Storms and waves, focused by the Port of Wisconsin entry have focused the faces to tear-up these boards below.
Model: Ryan. On the second floor between wooden joists and massive, inert lighting is simply nothing but warped wood, stained with crane grease.
The bottom of the tailings boom is rotten. In days when the dredge, floated, gangways connected it to shore, it seemed. You can see the size of the pontoons under the boat here.
When I first saw Ogilvie’s from the ground, I promised myself to look back when i found my way into this little pitched outcropping which seemed to have the best view of Thunder Bay I could imagine. It turns out, though, that there is no floor in that section; it is just extended machine access! Oh well. Mount McKay in the background in the last light.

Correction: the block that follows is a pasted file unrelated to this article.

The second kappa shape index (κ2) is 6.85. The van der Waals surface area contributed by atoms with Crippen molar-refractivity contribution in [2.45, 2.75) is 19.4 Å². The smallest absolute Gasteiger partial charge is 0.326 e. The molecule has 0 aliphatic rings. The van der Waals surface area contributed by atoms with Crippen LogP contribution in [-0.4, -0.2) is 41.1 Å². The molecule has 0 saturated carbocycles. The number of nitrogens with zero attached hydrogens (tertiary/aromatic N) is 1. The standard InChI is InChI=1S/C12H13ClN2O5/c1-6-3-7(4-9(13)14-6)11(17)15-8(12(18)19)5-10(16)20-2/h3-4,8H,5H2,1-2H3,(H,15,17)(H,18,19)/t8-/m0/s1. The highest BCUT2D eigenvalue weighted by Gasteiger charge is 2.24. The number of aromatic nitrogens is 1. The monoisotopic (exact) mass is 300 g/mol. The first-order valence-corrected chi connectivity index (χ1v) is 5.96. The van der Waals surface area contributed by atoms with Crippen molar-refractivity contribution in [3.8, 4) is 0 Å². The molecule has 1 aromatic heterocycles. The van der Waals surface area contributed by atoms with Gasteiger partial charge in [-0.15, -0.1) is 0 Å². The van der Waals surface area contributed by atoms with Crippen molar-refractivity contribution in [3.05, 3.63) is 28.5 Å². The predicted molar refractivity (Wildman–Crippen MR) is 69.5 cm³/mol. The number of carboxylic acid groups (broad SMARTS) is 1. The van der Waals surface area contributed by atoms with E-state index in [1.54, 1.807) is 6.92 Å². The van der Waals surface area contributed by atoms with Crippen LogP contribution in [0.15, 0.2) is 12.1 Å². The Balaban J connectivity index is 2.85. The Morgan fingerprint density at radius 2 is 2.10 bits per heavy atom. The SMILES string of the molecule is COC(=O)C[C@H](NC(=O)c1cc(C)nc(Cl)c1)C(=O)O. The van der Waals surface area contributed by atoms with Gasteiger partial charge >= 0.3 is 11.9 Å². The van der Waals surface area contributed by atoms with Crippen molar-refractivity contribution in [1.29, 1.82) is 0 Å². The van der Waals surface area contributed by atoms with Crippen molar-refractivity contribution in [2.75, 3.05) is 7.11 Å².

The small door leads to the offices, the large door leads to the shop. My back at this time is to the corrugated steel wall. At the time I wondered why there was just one steel wall, not knowing that 40 years before there was another spot for an engine here. This section of the roundhouse has become a sort of town dump–car seats, cans of paint and tires are piled into its corners.
When it became “Hyde Park Hospital”, this portico was added onto the front.
This is a 1956 furnace. It was used to forge wheels, casings, and parts for the axel shop.
The room where all of the miners would leave their lamps to be refilled, reconditioned, repaired, etc. when they were not in use underground.